1 February 2016 by Debbie Mayger
The Pacific Coast Highway – or to give it its proper name ‘Highway 1’ – has long been regarded as one of America’s greatest self-drives. Stretching between those two great Californian cities, San Francisco and Los Angeles, it hugs the winding coast passing idyllic beaches, craggy cliffs and world-class wineries.
However, at over 600 miles in length, it’s all too easy to miss the best sights. That’s why we’ve collated ten of its top stops, helping you plan your perfect trip. We’ve ordered them from north to south, forming an itinerary that takes in the best of this famous roadway.
1. Monterey (Click here for Map ref A)
Originally the Californian state capital, Monterey’s downtown has more historical buildings than any other West Coast city. However, be sure to move away from its perfectly preserved Spanish adobe to its wildlife-rich waters. Here, the Monterey Bay National Marine Sanctuary and its kelp forests are home to an abundance of seals, dolphins and whales all of which can be spotted on bay cruises.
2. Carmel (Click here for Map ref B)
Since the 1880s, Carmel’s shingled Comstock cottages and white, sandy beaches have been something of a creative’s retreat. Today, the artistic spirit is still realised in the over 100 galleries that line Ocean Drive, the town’s sleepy upmarket main road. And, you’ll be in good company as Clint Eastwood was once Carmel’s mayor. Heading inland will bring you to Carmel Valley’s vineyards and artisan farm restaurants – ideal for ambling sunset walks.
3. Big Sur (Click here for Map ref C)
To some, the Pacific Coast Highway begins and ends here. Its impossibly cambered road carved into the rock takes in everything from cracked cliff faces and crashing waves to perfectly formed hills and secluded coastal inlets. Although only 90 miles long – a short drive to the shops by America’s standards – it’s well worth breaking the trip with several stops to fully appreciate the sites. The McWay Waterfall Trail is a particular highlight, bringing you to an untouched spit of sand in a rocky bay.
4. Nepenthe (Click here for Map ref D)
South of Big Sur, perched high above the Pacific and framed by the majestic Santa Lucian Mountains, Nepenthe has been the restaurant of choice for beatniks and travelling artists since 1949. Before that, it so captured the imagination of Orson Welles and Rita Hayworth that they decided to buy the plot of land. Today, it serves a range of gourmet meals accompanied by artisan wines and, most importantly, spectacular views.
5. Cambria (Click here for Map ref E)
Something of a miniature version of Big Sur, Cambria’s coastline of low-rise cliffs is matched by its idyllic, squat cottages, huddled around the bay. Call into Nitt Witt Ridge, a house built into the rocks made of wood, car parts, shells and other assorted junk – a striking foil to the grandeur of Hearst Castle – and head along the coast to watch hundreds of elephant seals basking in the California sun. Read our guide to the best place to see Seals on the Pacific Coast Highway.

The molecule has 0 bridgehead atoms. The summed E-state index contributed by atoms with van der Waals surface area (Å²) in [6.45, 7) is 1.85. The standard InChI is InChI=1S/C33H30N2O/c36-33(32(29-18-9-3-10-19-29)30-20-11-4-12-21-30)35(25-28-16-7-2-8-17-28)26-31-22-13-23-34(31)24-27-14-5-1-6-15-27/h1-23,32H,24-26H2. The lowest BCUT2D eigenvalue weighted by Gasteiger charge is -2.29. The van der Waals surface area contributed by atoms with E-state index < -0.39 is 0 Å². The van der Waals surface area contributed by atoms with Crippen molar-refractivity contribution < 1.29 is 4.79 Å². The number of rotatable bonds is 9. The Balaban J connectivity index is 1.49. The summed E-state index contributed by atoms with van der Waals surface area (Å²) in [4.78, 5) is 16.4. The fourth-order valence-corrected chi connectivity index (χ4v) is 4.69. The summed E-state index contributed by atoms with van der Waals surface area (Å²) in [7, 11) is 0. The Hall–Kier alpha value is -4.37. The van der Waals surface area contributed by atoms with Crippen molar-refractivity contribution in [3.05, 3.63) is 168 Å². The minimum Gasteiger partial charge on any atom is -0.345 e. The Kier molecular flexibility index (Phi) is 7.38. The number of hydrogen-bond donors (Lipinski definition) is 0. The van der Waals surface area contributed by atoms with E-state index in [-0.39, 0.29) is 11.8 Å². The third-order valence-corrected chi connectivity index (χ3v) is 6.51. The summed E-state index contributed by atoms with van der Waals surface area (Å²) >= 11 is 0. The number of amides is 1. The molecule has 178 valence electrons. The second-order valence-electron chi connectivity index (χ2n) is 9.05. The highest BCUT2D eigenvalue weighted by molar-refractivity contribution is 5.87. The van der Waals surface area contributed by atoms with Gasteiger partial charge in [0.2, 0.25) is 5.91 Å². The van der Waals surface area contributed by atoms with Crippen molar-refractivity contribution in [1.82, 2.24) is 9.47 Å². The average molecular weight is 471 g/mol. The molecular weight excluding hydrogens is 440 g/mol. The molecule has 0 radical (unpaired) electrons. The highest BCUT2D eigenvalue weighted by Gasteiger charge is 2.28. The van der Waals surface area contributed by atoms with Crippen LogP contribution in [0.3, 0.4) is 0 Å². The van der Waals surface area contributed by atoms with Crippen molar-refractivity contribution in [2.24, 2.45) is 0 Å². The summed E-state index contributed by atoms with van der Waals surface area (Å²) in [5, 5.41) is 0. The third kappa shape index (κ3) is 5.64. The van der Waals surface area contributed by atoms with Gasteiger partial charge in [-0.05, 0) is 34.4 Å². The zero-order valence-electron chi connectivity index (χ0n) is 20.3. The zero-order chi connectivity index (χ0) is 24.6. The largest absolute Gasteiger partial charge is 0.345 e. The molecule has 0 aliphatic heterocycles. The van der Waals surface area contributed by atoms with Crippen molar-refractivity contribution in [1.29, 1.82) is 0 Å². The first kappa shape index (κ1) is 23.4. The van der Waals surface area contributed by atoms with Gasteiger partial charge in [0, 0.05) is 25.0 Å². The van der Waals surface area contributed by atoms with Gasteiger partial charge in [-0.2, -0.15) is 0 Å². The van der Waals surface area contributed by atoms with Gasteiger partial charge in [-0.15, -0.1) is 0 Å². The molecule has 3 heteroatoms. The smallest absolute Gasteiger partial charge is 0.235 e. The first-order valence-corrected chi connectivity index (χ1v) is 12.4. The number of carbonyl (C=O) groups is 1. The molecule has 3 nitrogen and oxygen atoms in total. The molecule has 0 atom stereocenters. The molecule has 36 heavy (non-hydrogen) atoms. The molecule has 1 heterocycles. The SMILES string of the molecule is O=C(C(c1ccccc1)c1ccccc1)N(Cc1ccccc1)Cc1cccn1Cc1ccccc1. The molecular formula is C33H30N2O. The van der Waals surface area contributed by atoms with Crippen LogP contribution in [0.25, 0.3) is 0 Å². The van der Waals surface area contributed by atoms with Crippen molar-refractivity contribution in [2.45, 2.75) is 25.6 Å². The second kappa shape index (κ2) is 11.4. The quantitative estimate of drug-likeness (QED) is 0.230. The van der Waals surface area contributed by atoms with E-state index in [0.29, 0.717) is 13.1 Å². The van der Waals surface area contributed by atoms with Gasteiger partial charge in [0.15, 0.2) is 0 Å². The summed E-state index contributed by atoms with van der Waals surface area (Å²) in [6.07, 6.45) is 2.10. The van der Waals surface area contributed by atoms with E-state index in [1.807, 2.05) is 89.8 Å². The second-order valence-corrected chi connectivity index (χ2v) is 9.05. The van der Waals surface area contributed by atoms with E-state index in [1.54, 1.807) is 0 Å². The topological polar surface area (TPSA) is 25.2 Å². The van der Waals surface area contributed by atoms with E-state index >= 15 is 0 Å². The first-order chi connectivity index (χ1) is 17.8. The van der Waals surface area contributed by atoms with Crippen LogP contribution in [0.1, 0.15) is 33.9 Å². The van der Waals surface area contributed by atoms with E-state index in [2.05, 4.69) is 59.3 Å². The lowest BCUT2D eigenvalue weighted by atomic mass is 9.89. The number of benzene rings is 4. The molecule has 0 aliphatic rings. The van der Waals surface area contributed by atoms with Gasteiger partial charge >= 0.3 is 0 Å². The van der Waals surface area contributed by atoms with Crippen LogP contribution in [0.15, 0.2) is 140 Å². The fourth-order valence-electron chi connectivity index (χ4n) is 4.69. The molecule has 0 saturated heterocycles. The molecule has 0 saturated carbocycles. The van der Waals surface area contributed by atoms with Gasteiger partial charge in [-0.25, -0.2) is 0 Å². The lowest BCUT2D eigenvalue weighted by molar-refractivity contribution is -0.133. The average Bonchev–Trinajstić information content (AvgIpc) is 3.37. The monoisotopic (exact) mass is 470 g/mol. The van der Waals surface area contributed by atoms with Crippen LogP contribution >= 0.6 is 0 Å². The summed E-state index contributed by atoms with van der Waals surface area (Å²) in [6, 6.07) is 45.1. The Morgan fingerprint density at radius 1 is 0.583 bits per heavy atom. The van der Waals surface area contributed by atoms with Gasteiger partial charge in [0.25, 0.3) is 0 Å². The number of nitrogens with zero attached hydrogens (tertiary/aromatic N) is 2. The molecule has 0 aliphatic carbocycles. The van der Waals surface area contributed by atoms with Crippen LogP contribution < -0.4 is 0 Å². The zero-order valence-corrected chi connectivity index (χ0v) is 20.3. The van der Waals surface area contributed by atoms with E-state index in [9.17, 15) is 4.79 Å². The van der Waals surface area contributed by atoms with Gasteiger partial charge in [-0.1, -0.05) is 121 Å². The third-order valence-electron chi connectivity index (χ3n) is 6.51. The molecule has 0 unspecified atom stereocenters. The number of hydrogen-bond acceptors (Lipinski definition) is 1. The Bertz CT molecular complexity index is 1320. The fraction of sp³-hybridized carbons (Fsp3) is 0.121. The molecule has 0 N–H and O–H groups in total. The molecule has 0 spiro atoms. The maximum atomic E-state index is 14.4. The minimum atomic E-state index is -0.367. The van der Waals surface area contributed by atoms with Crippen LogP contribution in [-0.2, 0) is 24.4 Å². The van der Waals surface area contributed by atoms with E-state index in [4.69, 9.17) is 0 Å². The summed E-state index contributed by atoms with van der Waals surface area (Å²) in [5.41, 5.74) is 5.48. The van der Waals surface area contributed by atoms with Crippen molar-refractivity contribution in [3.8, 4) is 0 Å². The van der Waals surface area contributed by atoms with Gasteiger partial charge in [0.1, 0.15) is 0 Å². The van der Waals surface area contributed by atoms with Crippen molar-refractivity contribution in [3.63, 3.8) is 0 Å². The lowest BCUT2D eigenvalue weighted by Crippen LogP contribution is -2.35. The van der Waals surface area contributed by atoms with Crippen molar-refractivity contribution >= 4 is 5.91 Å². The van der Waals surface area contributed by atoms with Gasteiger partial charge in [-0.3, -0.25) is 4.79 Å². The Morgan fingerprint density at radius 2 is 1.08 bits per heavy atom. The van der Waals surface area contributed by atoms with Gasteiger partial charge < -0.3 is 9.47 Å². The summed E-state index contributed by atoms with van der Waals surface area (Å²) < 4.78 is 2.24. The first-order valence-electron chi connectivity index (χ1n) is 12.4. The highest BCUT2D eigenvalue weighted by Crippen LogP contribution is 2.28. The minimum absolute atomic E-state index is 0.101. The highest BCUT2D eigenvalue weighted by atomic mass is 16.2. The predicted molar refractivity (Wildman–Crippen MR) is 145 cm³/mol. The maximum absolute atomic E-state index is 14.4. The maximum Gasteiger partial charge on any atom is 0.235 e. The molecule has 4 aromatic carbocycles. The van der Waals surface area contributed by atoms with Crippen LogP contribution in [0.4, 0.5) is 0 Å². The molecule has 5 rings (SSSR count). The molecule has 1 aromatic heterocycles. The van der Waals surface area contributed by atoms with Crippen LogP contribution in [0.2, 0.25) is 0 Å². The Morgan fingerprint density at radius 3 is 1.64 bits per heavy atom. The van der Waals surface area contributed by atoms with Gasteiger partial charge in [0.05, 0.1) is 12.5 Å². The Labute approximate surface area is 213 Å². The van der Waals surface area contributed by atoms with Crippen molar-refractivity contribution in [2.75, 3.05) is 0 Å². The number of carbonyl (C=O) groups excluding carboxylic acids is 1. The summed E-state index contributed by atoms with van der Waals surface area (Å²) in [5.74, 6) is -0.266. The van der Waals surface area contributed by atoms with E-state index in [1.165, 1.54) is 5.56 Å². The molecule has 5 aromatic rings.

6. Hearst Castle (Click here for Map ref F)
A staggering collection of Mediterranean Revival mansions located in San Simeon, Hearst Castle was designed after a Spanish cathedral by America’s first licensed female architect. Today, it’s opened its doors to tours that take guests back to its Roaring Twenties heyday when Randolph Hearst – the first media magnate of our times – threw extravagant parties to show off his European antiquities and statues placed around the castle’s expansive pools and fountains.
7. Morro Bay (Click here for Map ref G)
Termed the Gibraltar of the Pacific, the bay’s glorious sunsets are dominated by Morro Rock, an anomalous volcanic peak that rises unbidden from the ocean bed. It’s also home to some of the West Coast’s best trails with beach, boardwalk and cliff top walks offering spectacular coastal views.
8. Pismo Beach (Click here for Map ref H)
At Pismo, the otherwise rugged coastline gives way to a stretch of golden sands, broken only by a rickety wooden pier, jutting 1,200 foot out to sea. With its 50s diners and oceanfront hotels, it’s a perfect pit stop on your drive. You’ll also have a chance to try your hand at surfing and visit its vineyards, which you’ll find just a 30 minutes’ journey inland.
Pier at Pismo Beach
9. Santa Barbara (Click here for Map ref I)
Stop off to see the terracotta roofs and the Spanish Mission churches of Santa Barbara. A coastal city, known as the jewel of the American Riviera, it’s perfect for romantic evening walks past whitewashed walls and swaying palm trees. Head to the wonderful Santa Barbara Shellfish Company, located at the end of the pier, to try tasty lobster tacos, steamed clams and black mussels with crispy pancetta. As with many Californian seaside towns, it also fronts an excellent wine country.
Dusk, Santa Barbara
10. Santa Monica (Click here for Map ref J)
Just down from Malibu’s famed coast, Santa Monica is much more than a vestigial limb of Los Angeles. Its laid-back beaches attract surfers and Hollywood producers alike while restful evenings are spent in its fine dining restaurants, casual wine lounges and sipping lattes in its beachfront cafés. However, its greatest claim to fame is its clam chowder; served on the pier, it’s among the best in the world.
Feeling inspired? Have a look at our sample California self-drives below – of which any aspect can be tailored by our expert USA consultants: